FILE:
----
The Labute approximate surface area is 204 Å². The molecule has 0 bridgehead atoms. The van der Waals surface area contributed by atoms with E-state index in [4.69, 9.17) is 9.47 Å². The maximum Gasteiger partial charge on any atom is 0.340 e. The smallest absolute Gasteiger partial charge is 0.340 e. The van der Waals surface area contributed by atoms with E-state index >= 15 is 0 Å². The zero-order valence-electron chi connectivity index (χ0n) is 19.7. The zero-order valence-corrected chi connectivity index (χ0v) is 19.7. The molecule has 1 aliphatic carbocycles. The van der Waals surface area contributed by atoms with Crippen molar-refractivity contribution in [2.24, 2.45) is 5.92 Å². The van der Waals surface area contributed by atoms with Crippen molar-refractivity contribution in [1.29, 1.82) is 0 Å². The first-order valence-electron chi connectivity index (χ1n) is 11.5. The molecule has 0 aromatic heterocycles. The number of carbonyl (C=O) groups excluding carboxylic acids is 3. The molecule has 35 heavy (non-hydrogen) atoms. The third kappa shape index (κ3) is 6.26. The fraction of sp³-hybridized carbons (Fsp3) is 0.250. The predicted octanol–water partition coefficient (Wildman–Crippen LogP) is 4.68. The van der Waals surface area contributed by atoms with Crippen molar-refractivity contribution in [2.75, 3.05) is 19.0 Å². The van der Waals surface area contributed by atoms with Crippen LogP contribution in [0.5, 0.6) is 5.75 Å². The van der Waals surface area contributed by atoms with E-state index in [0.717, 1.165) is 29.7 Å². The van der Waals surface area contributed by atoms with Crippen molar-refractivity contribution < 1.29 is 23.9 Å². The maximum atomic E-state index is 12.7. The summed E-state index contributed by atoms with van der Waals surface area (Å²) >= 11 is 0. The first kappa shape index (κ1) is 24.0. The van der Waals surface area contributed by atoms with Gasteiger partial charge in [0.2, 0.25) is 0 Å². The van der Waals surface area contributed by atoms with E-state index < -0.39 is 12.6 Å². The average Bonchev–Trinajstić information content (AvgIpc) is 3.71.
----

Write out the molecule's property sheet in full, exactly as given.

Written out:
The Labute approximate surface area is 204 Å². The molecule has 0 bridgehead atoms. The van der Waals surface area contributed by atoms with E-state index in [4.69, 9.17) is 9.47 Å². The maximum Gasteiger partial charge on any atom is 0.340 e. The smallest absolute Gasteiger partial charge is 0.340 e. The van der Waals surface area contributed by atoms with E-state index >= 15 is 0 Å². The zero-order valence-electron chi connectivity index (χ0n) is 19.7. The zero-order valence-corrected chi connectivity index (χ0v) is 19.7. The molecule has 1 aliphatic carbocycles. The van der Waals surface area contributed by atoms with Crippen molar-refractivity contribution in [2.24, 2.45) is 5.92 Å². The van der Waals surface area contributed by atoms with Crippen molar-refractivity contribution in [1.29, 1.82) is 0 Å². The first-order valence-electron chi connectivity index (χ1n) is 11.5. The molecule has 0 aromatic heterocycles. The number of carbonyl (C=O) groups excluding carboxylic acids is 3. The molecule has 35 heavy (non-hydrogen) atoms. The third kappa shape index (κ3) is 6.26. The fraction of sp³-hybridized carbons (Fsp3) is 0.250. The predicted octanol–water partition coefficient (Wildman–Crippen LogP) is 4.68. The van der Waals surface area contributed by atoms with Crippen molar-refractivity contribution in [2.75, 3.05) is 19.0 Å². The van der Waals surface area contributed by atoms with Crippen LogP contribution in [0.5, 0.6) is 5.75 Å². The van der Waals surface area contributed by atoms with E-state index in [0.717, 1.165) is 29.7 Å². The van der Waals surface area contributed by atoms with Crippen molar-refractivity contribution < 1.29 is 23.9 Å². The maximum atomic E-state index is 12.7. The summed E-state index contributed by atoms with van der Waals surface area (Å²) >= 11 is 0. The first kappa shape index (κ1) is 24.0. The van der Waals surface area contributed by atoms with Gasteiger partial charge in [0.2, 0.25) is 0 Å². The van der Waals surface area contributed by atoms with E-state index < -0.39 is 12.6 Å². The average Bonchev–Trinajstić information content (AvgIpc) is 3.71.